Writing Tips: Avoiding Bad WorldbuildingOne of the first mistakes that a writer of speculative fiction (science fiction, fantasy, or supernatural horror) makes is front-loading every little bit of information of their world that they painstakingly made. One of the last mistakes that a writer of speculative fiction makes is giving stupid details of their world, unknowingly retconing things, and explaining things that don't need explaining because this usually ends their career or irreparably damages a franchise. Today's lesson is about "bad worldbuilding" because the hardest part of actually creating a fictional world is giving too much detail.More Like This
This one is going to be different for different types of media. For example, most television shows have a build-as-you-go kind of feel (think Fairly Odd Parents), while a series of novels is usually planned out from the beginning. As an aside, if you're planning out an entire series of novels, make sure that at least the very first one can stand completely on its own to the point where
The Southwinds I 12More Like This
_________________________________________Kyra, Outskirts of Saelyn - 4'2'196'5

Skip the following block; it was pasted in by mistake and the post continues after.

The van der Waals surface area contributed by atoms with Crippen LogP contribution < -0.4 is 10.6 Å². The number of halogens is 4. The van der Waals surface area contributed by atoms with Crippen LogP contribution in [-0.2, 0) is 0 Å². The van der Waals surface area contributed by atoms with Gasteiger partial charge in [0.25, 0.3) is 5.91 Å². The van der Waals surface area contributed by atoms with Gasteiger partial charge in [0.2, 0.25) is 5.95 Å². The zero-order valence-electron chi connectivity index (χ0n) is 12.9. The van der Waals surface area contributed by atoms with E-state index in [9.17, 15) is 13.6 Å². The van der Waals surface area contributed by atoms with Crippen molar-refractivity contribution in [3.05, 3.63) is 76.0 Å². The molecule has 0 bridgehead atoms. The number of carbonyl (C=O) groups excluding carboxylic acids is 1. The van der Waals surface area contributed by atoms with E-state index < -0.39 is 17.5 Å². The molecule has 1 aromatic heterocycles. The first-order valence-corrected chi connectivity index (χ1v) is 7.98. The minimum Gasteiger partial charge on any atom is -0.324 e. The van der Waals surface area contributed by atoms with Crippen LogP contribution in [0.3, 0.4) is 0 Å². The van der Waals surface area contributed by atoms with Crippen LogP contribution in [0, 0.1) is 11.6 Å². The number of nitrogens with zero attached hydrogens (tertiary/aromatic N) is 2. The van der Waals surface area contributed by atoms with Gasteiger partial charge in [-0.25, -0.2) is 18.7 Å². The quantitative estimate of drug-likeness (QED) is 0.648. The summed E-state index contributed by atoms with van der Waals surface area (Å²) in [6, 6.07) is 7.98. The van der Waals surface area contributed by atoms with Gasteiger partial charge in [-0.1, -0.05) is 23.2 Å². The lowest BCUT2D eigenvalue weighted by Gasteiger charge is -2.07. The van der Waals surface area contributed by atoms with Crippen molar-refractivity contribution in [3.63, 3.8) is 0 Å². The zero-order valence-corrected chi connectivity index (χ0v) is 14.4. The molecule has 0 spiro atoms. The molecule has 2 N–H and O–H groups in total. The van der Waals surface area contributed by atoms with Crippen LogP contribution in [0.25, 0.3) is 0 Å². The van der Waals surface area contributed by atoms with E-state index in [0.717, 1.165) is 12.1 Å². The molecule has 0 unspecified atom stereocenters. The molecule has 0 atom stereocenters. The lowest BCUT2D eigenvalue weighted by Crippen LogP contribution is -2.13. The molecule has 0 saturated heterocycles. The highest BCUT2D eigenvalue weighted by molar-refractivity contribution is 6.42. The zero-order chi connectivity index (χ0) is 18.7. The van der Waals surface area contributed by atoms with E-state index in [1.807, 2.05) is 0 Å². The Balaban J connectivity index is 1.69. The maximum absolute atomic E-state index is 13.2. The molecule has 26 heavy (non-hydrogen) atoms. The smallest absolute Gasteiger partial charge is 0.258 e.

His breath hung in the air, an unmoving fog that blurred his vision. All around, blinding white snow buried everything from the once swaying grass to the graceful boughs of the saelpines. Nothing was spared the onslaught of winter’s most bleak, yet wondrous condition. The blue jay’s claws sunk deep into the snow with the crunching of so many thousands of tiny ice crystals that succumbed to no more than a mere footstep – one of many trekked by the bird that night. Feeling the sting of the cold in his throat, the jay held his beak tight, breathing through his nostrils until they went numb. He switched back to his beak as long as he could hold out.
The subtle silver light filtering through the distant wisps of clouds lining the far horizon began to disappear, leaving a lonely pale blue clinging to the air. While the sky grew darker